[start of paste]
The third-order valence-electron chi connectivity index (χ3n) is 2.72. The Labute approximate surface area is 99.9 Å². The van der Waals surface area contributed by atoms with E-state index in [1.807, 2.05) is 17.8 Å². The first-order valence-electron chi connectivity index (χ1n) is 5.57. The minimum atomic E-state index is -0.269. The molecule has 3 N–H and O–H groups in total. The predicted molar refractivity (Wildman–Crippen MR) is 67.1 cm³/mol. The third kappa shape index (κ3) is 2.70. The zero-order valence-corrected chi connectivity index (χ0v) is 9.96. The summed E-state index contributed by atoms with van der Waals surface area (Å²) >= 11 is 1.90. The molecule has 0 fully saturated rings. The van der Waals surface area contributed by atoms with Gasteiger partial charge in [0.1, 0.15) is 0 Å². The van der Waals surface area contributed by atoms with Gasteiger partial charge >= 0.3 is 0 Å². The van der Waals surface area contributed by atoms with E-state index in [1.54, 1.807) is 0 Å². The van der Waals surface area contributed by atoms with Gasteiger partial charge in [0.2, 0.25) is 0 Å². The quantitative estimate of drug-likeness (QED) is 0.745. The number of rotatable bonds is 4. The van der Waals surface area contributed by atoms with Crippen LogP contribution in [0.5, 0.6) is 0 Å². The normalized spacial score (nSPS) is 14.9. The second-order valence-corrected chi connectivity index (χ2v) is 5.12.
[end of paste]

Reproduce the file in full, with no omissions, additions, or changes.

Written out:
The third-order valence-electron chi connectivity index (χ3n) is 2.72. The Labute approximate surface area is 99.9 Å². The van der Waals surface area contributed by atoms with E-state index in [1.807, 2.05) is 17.8 Å². The first-order valence-electron chi connectivity index (χ1n) is 5.57. The minimum atomic E-state index is -0.269. The molecule has 3 N–H and O–H groups in total. The predicted molar refractivity (Wildman–Crippen MR) is 67.1 cm³/mol. The third kappa shape index (κ3) is 2.70. The zero-order valence-corrected chi connectivity index (χ0v) is 9.96. The summed E-state index contributed by atoms with van der Waals surface area (Å²) >= 11 is 1.90. The molecule has 0 fully saturated rings. The van der Waals surface area contributed by atoms with Gasteiger partial charge in [0.1, 0.15) is 0 Å². The van der Waals surface area contributed by atoms with Gasteiger partial charge >= 0.3 is 0 Å². The van der Waals surface area contributed by atoms with E-state index in [1.54, 1.807) is 0 Å². The van der Waals surface area contributed by atoms with Gasteiger partial charge in [0.2, 0.25) is 0 Å². The quantitative estimate of drug-likeness (QED) is 0.745. The number of rotatable bonds is 4. The van der Waals surface area contributed by atoms with Crippen LogP contribution in [0.5, 0.6) is 0 Å². The normalized spacial score (nSPS) is 14.9. The second-order valence-corrected chi connectivity index (χ2v) is 5.12.